Underground Mining Methods
Raman Kumar Biswas, Ph.D.
Dept. of Disaster Resilience and Engineering
Faculty of Environmental Science and Disaster Management, Patuakhali Science and Technology University Dumki-8602, Patuakhali.
Underground Mining Methods
DIFFERENT TYPES OF UNDERGROUND MINING METHODS
Learn More about the Lecture on Mine Development Process Lecture 1
Supported Underground Mining Methods
1) Cut and fill stopping
2) Stull stopping
3) Square set stopping
Unsupported Underground Mining Methods
1) Room and Pillar mining
(2) Stope-and-pillar mining
3) Shrinkage stopping
4) Sublevel stopping
Caving methods Underground Mining Methods
1) Longwall mining
2) Sublevel caving
3) Block Caving
Cut and Fill Stopping Underground Mining methods:
This method is used in vertical stops and in mining high-grade irregular ore bodies.
> The rock mass surrounding the ore deposit is usually a week
> Unable to support loads over an extended stoping height
> Successive cutting of the ore into horizontal slices is carried out starting from the bottom and progressing upwards towards the surface
> The ore is extracted in horizontal slices and replaced with backfill material
> The fill material varies, depending on the support required, and the material available
> It is one of the popular and expensive but selective mining methods, with low ore loss and dilution
> Is done only in high-grade minerals/resources
> Ore is drilled, blasted, and removed from the stope
> The ore is mined in slices
> Voids are backfilled with a variety of fill types to support the walls rock waste, tailings, sand, or other suitable materials
> In cut and fill stopping, the orebody is retrieved in horizontal slices beginning at the very bottom and advancing upwards towards the surface.
> Ramps (inclined tunnels) are excavated to connect the surface to the underground ore body.
> Drifts are excavated to come in contact with the ore slices, The slices are drilled using a jumbo, blasted by charging the drill holes with explosives, and ore is removed by using dump trucks or Load Haul Dump (LHD) vehicles.
> The ore is dumped into an ore pass, an inclined tunnel where ore is transported to a lower elevation in the mine.
> The ore is picked up at the other end of the ore pass by an LHD to be transported out of the mine through a ramp (inclined tunnel).
> Once a slice is completely mined out, the empty space is partially backfilled hydraulically.
> The backfill material used can be a mixture of sand and rocks, waste rock with cement, or dewatered mill tailings (rejected low-grade ore from processing, usually fine and sandy).
> The backfill underground serves to keep the mine walls stable and also as the floor for mining the next slice.
> Mining continues upwards towards the surface until the orebody is depleted.
Stull Stopping Underground Mining Methods:
>Stull stopping is a form of stopping.
> The depth of 3,500 feet (1,077 m) and at intervals up to 12 feet (3.7 m) wide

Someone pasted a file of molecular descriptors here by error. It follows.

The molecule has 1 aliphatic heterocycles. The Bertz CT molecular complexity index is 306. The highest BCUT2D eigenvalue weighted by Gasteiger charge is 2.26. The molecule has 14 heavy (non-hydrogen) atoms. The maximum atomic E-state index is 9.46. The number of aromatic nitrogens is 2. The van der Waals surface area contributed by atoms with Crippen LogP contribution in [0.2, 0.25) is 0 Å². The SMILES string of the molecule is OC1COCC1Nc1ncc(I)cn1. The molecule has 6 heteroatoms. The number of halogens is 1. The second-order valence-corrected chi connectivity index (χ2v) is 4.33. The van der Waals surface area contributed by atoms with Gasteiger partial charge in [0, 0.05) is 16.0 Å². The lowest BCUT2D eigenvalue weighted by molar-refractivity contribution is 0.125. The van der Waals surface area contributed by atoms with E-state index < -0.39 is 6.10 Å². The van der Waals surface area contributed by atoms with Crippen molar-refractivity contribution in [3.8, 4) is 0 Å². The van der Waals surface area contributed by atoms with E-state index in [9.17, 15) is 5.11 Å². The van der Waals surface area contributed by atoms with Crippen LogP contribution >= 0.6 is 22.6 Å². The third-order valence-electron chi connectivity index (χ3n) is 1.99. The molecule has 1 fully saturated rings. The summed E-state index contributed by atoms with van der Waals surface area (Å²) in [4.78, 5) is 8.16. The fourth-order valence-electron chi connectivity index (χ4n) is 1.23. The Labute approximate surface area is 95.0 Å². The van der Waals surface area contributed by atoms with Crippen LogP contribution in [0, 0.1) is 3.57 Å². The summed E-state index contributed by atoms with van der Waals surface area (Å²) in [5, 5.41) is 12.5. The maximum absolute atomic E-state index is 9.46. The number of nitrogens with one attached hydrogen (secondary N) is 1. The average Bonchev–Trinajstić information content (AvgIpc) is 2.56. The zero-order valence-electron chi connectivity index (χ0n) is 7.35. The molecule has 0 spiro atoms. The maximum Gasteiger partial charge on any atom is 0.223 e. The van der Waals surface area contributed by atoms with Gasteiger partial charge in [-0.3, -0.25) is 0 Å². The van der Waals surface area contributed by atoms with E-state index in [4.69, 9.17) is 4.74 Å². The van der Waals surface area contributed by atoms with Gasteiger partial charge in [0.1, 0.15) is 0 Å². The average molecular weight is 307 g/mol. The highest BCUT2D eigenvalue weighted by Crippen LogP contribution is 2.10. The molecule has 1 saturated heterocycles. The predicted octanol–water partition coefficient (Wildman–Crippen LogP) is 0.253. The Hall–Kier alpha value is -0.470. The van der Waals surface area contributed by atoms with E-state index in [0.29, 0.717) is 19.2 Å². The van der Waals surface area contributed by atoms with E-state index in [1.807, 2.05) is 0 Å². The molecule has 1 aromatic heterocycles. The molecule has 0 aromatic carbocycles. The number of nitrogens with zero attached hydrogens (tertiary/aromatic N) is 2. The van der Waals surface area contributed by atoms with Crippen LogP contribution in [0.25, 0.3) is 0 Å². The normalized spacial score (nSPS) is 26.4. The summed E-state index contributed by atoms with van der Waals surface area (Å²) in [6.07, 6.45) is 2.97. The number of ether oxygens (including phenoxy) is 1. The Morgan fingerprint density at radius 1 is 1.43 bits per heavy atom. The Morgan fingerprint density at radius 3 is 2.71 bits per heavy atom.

> Random timbering (“stulls”) placed between the foot and hanging wall of the vein.
>The 1893 mining disaster at Dolcoath mine in Cornwall was caused by the failure of the stulls holding up a huge weight of the waste rock.
What are the characteristics of Open-pit Mining?
>The deposits are relatively large, low grade, or shallow, with a sub-horizontal ore zone.
>The geology is lithology-controlled stockworks, disseminated zones.
>The resources are generally cost-effective to establish a 10 to 15-year resource/reserve life.
> The productivity is 5,000 to 100,000 tonnes per day.
>The environment has a large footprint from the pit, waste dumps, and tailings, relatively expensive to reclaim.
> The mine life is 10 to 25 years, rarely longer.
What is the basic difference between Underground Mining methods and Open-pit Mining Methods?
The deposits: The deposits are relatively small, high-grade, or deep with a sub-vertical ore zone in Underground Mining methods whereas in Open-pit Mining Methods The deposits are relatively large, low-grade, or shallow with a sub-horizontal ore zone.
Geology; Structurally controlled veins and breccias in Underground Mining methods whereas in Open-pit Mining Methods, lithology-controlled stockworks, and disseminated zones.
Resources/ Reserves: Generally difficult or not cost-effective to prove up large resources/reserves in Underground Mining methods whereas in open-pit mining methods generally cost-effective to establish a 10 to 15-year resource/ reserve life.
Productivity: 500 to 8,000 tonnes per day in Underground Mining methods whereas in the open-pit mining methods 5000 to 100000 tonnes per day.
Environmental condition: Generally easier to permit, limited footprint. Relatively cheap to reclaim in Underground Mining methods whereas in open-pit mining methods large footprint from the pit, waste dumps, and tailings, is relatively expensive to reclaim.
Mine Life:> 100 years in Underground Mining methods whereas in the open-pit mining methods 10 to 25 years, rarely longer.
Summary of Underground Mining methods and Open-pit Mining Methods